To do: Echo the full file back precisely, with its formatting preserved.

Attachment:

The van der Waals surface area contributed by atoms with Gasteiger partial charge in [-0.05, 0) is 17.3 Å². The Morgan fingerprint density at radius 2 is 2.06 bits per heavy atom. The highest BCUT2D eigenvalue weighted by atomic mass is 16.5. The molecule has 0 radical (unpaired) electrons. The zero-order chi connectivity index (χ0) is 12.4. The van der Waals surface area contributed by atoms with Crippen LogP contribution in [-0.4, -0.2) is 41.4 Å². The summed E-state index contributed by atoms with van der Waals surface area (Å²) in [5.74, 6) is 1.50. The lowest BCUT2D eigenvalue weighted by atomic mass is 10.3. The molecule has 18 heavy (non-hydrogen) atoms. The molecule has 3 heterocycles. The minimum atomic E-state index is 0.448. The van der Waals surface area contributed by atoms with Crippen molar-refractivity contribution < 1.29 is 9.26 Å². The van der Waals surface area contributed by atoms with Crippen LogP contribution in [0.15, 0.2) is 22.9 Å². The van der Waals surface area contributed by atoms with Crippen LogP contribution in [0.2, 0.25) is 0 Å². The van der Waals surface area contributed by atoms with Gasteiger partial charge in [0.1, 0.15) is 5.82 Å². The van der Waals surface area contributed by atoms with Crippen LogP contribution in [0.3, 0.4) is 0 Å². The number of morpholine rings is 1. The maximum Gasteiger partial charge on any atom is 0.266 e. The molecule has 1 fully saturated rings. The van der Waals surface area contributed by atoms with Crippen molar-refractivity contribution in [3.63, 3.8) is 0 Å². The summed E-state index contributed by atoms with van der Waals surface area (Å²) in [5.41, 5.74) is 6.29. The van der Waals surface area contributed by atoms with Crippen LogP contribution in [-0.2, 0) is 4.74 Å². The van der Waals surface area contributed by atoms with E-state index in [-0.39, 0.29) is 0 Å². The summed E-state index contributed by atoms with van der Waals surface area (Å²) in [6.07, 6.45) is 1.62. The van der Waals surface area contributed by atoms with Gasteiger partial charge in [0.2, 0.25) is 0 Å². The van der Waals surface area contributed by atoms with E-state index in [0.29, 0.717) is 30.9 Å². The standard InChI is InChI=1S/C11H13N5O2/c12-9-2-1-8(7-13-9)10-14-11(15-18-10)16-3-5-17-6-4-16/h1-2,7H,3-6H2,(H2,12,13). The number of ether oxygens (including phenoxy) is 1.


The van der Waals surface area contributed by atoms with Gasteiger partial charge in [-0.05, 0) is 17.3 Å². The Morgan fingerprint density at radius 2 is 2.06 bits per heavy atom. The highest BCUT2D eigenvalue weighted by atomic mass is 16.5. The molecule has 0 radical (unpaired) electrons. The zero-order chi connectivity index (χ0) is 12.4. The van der Waals surface area contributed by atoms with Crippen LogP contribution in [-0.4, -0.2) is 41.4 Å². The summed E-state index contributed by atoms with van der Waals surface area (Å²) in [5.74, 6) is 1.50. The lowest BCUT2D eigenvalue weighted by atomic mass is 10.3. The molecule has 18 heavy (non-hydrogen) atoms. The molecule has 3 heterocycles. The minimum atomic E-state index is 0.448. The van der Waals surface area contributed by atoms with Crippen molar-refractivity contribution < 1.29 is 9.26 Å². The van der Waals surface area contributed by atoms with Crippen LogP contribution in [0.15, 0.2) is 22.9 Å². The van der Waals surface area contributed by atoms with Crippen LogP contribution in [0.2, 0.25) is 0 Å². The van der Waals surface area contributed by atoms with Gasteiger partial charge in [0.1, 0.15) is 5.82 Å². The van der Waals surface area contributed by atoms with Crippen LogP contribution in [0.3, 0.4) is 0 Å². The number of morpholine rings is 1. The maximum Gasteiger partial charge on any atom is 0.266 e. The molecule has 1 fully saturated rings. The van der Waals surface area contributed by atoms with Crippen molar-refractivity contribution in [3.63, 3.8) is 0 Å². The summed E-state index contributed by atoms with van der Waals surface area (Å²) in [5.41, 5.74) is 6.29. The van der Waals surface area contributed by atoms with Crippen LogP contribution in [-0.2, 0) is 4.74 Å². The van der Waals surface area contributed by atoms with E-state index in [-0.39, 0.29) is 0 Å². The summed E-state index contributed by atoms with van der Waals surface area (Å²) in [6.07, 6.45) is 1.62. The van der Waals surface area contributed by atoms with Gasteiger partial charge in [0.2, 0.25) is 0 Å². The van der Waals surface area contributed by atoms with E-state index in [0.29, 0.717) is 30.9 Å². The standard InChI is InChI=1S/C11H13N5O2/c12-9-2-1-8(7-13-9)10-14-11(15-18-10)16-3-5-17-6-4-16/h1-2,7H,3-6H2,(H2,12,13). The number of ether oxygens (including phenoxy) is 1.